The main reason I do this is for good experience with this technologies (.net is NOT popular here in China, but I can get a new job every day if I know LAMP, or even just PHP!). Please keep this in mind when making suggestions....what is best to use to get some good experience.

Hi there!
Whatever linux forum you visit, you will end up in numerous pro-s and against this or that linux distribution. This is up to you to decide which one suits you the most.
In general - these are the following guides for your selection:

1. Fedora Core - This is the offspring of Red Hat linux, and red hat is the "class and style" in linux world. Another thing is that the rpm-way of installation a software is a Red Hat linux way to do something like windows installers. A lot of other distributions started using RPM pachkages, however, the first to do it were the red hat / fedora guys. Some people say - learn Red Hat and you can say you know linux well.

2. SuSe Linux community distro - Suse once was a good distribution, now owned by Novel. There are a lot of people working there and try to make things more user-friendly and follow the Microsoft way. Novel and MSoft joined in developing some sort of cross/platform functionalities, virtualization or stuff like that, and now Novel are not really appreciated by the Linux world, as they are expected to become the next OS Giant as MS. Still - if you don''t care about the open-soruce ideology, their suse releases are quite stable and really easy to use, as they have a lot of updates, a lot of on-line repositories for updates, etc. Still their directory structure is quite messy, and you will have to learn this and that about the linux wordl if you want to make the thing work OK.

3. Debian and all debian derivatives like Ubuntu, Kubuntu, etc. This is one of the most stable professional-style free distros. The Ubuntu, Kubuntu are the same os, however with different GUI - ubuntu uses gnome, the Kubuntu uses KDE. Debian distros themselves claim to be really stable and are used in a lot of on-line servers. But... I think that they do not have a lot of drivers for laptops, mobile devices etc.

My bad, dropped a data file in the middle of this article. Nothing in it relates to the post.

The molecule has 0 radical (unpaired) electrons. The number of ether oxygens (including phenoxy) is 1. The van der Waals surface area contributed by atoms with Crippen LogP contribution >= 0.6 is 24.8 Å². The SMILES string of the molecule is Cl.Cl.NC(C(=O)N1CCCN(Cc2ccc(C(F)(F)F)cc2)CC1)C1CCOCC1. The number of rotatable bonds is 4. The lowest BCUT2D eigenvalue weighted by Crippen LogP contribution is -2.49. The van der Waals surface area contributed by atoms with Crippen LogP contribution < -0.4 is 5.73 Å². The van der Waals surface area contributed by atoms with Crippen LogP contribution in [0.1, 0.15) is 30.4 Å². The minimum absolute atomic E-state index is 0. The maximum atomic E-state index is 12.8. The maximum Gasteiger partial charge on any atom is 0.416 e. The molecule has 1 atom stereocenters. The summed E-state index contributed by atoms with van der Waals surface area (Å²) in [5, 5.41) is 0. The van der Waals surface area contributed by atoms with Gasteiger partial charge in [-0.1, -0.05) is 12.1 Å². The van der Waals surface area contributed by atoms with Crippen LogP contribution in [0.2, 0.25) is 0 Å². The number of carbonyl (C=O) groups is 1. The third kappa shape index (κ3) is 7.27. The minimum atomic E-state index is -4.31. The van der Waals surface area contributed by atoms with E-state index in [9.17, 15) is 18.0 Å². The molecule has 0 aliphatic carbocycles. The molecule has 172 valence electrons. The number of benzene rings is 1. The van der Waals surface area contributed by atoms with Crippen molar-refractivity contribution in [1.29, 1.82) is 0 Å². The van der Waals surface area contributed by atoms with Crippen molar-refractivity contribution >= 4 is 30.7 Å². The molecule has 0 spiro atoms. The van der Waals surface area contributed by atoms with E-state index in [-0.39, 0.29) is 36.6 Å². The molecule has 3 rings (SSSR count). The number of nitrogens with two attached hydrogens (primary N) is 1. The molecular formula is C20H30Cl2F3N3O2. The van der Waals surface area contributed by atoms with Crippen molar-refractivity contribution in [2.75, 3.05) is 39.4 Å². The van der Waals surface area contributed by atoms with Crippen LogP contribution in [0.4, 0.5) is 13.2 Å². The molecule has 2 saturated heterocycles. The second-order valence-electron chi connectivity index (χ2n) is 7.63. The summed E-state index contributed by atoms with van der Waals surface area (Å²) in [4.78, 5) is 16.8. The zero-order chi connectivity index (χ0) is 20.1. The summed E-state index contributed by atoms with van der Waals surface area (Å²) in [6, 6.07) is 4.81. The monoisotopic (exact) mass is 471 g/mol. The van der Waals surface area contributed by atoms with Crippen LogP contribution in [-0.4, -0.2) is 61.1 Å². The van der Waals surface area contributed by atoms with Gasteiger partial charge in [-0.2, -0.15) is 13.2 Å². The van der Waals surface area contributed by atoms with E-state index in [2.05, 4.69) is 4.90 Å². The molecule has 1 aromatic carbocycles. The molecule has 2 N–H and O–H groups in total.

These are my TOP 3 proposals. In my opinion you will start easier with linux and Apache, Mysql, PHP setups in SuSE - a lot of GUI-enabled setups there. Also Suse claims to have support for most mobile computers. Still - best for you to try it on your own.

Ubuntu has a live cd - you run it, it boots the os from the DVD, if you like the looks of it - you just click the setup icon on the desctop, and it gets going with the installation.

Good luck...

you can actually download a verasion of ubuntu with apache, mysql, php configured and ready to go out of the box

Hi,
Thanks for all the advice guys.
I decided to install a new hard drive rather, and start off with red hat in a dual boot configuration, and then also look at the other options available.
No idea where to get legal software here in Beijing, but sure I can pick it up at landao. 30 rmb (4usd) for winxp over the counter! :-/

Hi,
OK, I got me Red Hat Linux 9 (shrike or something?)
Installed it this morning before work and the laptop (oldish thinkpad) seems to be just fine (did not choose dual boot).

Now my next question. Until now, I used pspad to write code. Not so "unfriendly" like notepad.

So, I want to know, what is the most common code editor used "out there"?

I heard ppl talk aobut emacs before, and allthough I only had a quick look to see what RH installed, I saw emacs there. did not open it though.

Well, it's a start. Remember I just set this up on an old laptop for training purposes only.

And it look a lot better than my desktop looked when I installed the latest Fedora Core at the time on it.

So, back to my question....

if you want an RPM distro, leave redhat and fedora alone and use centos. it's a free version of the actuall redhat enterprise linux. excellent for lamp, and very well documented everywhere, including howtoforge.com

Hi,
OK, I got me Red Hat Linux 9 (shrike or something?)
Installed it this morning before work and the laptop (oldish thinkpad) seems to be just fine (did not choose dual boot).

Now my next question. Until now, I used pspad to write code. Not so "unfriendly" like notepad.

So, I want to know, what is the most common code editor used "out there"?

I heard ppl talk aobut emacs before, and allthough I only had a quick look to see what RH installed, I saw emacs there. did not open it though.

If I am not mistaking any text editor on linux supports code locoring, still not 100% shure.
You can check Amaya http://www.w3.org/Amaya/ a free writer for almost any kind of platform.

Good luck.